A: For purchases of vehicles, undocumented vessels, and mobile homes, the use tax is due on or before the last day of the month following the month of purchase. Use tax on aircraft and documented vessels is due the last day of the twelfth month following the month of purchase or the last day of the month following the month the Board mails you a return, whichever period expires first. For example, if you purchased an aircraft on April 1, 2008, the use tax would be due April 30, 2009. However, if the Board mailed you a return dated June 15, 2008, the use tax would have been due July 31, 2008. In this case, the return's due date supersedes the 12-month rule because it occurs earlier.
Q: How do I report and pay use tax on a documented vessel or an aircraft?
A: A documented vessel is a vessel for which the U.S. Coast Guard has issued a valid marine certificate. To report use tax on a documented vessel, complete the use tax return found in the Board's publication 79. Use tax for an aircraft can be reported using the tax return in the Board's publication 79-A.
Instead of completing these returns, you may also report and pay the use tax by sending us a letter with all applicable information:
• Name and address of both purchaser and seller,
• Identification number of the property purchased, if applicable (that is, tail number,
• Documentation number, hull number or serial number, and so forth),
• Make, model, year of property, Date of purchase,
• Total purchase price,
• Location where property will be used, stored, or registered, and a daytime phone number.
Include a copy of the signed bill of sale, invoice, or closing statement which verifies your purchase price. Mail the use tax return or letter with payment for the tax due to the Consumer Use Tax Section of the Board of Equalization.
Q: How do I report and pay use tax on a vehicle or undocumented vessel?
A: When you register a vehicle or undocumented vessel with the Department of Motor Vehicles (DMV), you report and pay the use tax to DMV who is acting as the Boards statutory agent in collecting the tax. (An undocumented vessel is a vessel that is not required to have a marine certificate issued by the U.S. Coast Guard.) The registration constitutes filing a return with the Board. You do not need to file a separate use tax return with the Board for purchases of vehicles or undocumented vessels if you complete registration with the DMV. However, if you had purchased a vehicle or undocumented vessel and later sold it without completing registration with DMV, then use tax is due directly to the Board.
Q: Are there penalties and interest due if my payment is late?
A: Generally yes. Penalties and interest are calculated on the unpaid tax portion.
Q: Is there a provision for reduction or elimination of penalties and interest?
A: Yes, under certain circumstances. Please see the Board's publication 75.
Q: Can I dispute or appeal a Board determination of tax due?
A: Any person against whom a determination (billing) is made or any person directly interested may petition for re-determination of a billed liability. You have 30 days from the date of the Notice of Determination (bill) to submit a Petition for Re-determination. It must be in writing and specify the grounds on which you base your claim. If you have additional documentation to verify your exemption from tax, you may submit it along with your petition. (Revenue and Taxation Code section 6561).
The Board's Petitions Section will acknowledge receipt of your request and inform you of the additional documentation required to qualify for exemption/exclusion. If your petition is approved or adjusted, you will receive a statement showing the revised or canceled billing. If your petition is denied, you will be notified that the tax remains due.
If a Petition for Re-determination is not filed within the 30-day petition period, the determination becomes "final" and is forwarded to the Board's Centralized Collection Section for action. To avoid interest charges, you may choose to pay the tax portion of your liability while in the petition process.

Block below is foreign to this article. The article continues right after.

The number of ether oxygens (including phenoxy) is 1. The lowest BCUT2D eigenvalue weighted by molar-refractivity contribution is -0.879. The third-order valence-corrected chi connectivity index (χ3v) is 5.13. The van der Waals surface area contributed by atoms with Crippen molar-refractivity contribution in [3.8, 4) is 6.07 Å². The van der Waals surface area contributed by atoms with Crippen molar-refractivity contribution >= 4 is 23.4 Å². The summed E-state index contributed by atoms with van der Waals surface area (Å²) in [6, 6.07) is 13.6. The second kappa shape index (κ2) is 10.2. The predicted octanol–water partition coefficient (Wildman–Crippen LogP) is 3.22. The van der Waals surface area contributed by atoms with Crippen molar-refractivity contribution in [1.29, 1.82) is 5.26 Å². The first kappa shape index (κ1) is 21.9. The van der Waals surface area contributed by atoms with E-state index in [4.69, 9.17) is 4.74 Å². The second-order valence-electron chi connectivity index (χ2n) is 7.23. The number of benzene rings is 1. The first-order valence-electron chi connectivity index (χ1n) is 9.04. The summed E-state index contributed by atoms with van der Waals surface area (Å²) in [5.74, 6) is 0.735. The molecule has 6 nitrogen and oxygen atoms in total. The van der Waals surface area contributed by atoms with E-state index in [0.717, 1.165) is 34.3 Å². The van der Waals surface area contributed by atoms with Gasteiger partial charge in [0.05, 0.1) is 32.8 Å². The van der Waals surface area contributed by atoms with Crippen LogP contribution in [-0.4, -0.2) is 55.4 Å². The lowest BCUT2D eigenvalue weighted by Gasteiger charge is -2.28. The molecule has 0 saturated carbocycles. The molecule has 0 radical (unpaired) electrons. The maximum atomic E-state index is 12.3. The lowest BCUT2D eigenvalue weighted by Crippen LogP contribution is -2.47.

Q: How do I request a refund?
A: If the Board finds that tax, penalty, and/or interest has been paid more than once or was unnecessarily collected, the person who paid the tax is entitled to a credit or refund. If the overpayment is caused by an error on a return, a refund claim must be filed within three years from the date the return was due. In the case of a determination, the refund claim must be filed within six months from the date the determination became final or within six months from the date of overpayment, whichever period expires later.
If an overpayment of tax was made to a dealer or broker on a retail sale subject to sales tax, you must request the refund directly from the retailer. The retailer, being the person who is liable for the tax, would apply for a credit or refund on their quarterly sales tax return and submit verification of its refund to you, the purchaser.
If you paid the tax to the Board or the DMV, you would make a request for a refund in writing to the Board. Your request should detail the facts explaining why you feel the tax was overpaid or collected in error and include copies of receipts, returns, canceled checks, and any other documentation that verifies your claim.
Q: What if I paid tax to a broker? Who is responsible?
A: Normally, when a broker acts as an agent without authority to bind the parties or transfer title, the broker is not considered a retailer and is not obligated to collect sales or use tax. However, effective January 1, 1996, the Sales and Use Tax Law was amended to provide that a purchaser who can provide receipts verifying that the sales or use tax was paid to a broker is relieved of the liability up to the amount of tax paid. The broker becomes liable for the tax, up to the amount collected, as a retailer. Any additional tax determined to be due is the obligation of the purchaser. Tax on transactions which occurred prior to January 1, 1996, remain the obligation of the purchaser, even if the broker collected use tax on the transaction.
Q : Do you have a California sales tax exemption update for aircraft, vessels and vehicles?
A: UPDATE: TAX LAW CHANGE AS OF SEPTEMBER 23, 2008 ~ with the signing of California's budget the Sales and Use tax laws have changed. The 90 Day exemption has been eliminated permanently. The new exemption period is 12 months. This law change has no effect on tax exemptions for aircraft, vessels or vehicles purchased for use in Commercial Interstate or Foreign Commerce, Common Carriage etc. For further information on the law change and how it may effect your transaction, contact a tax expert at (866) No CA Tax (662-2829).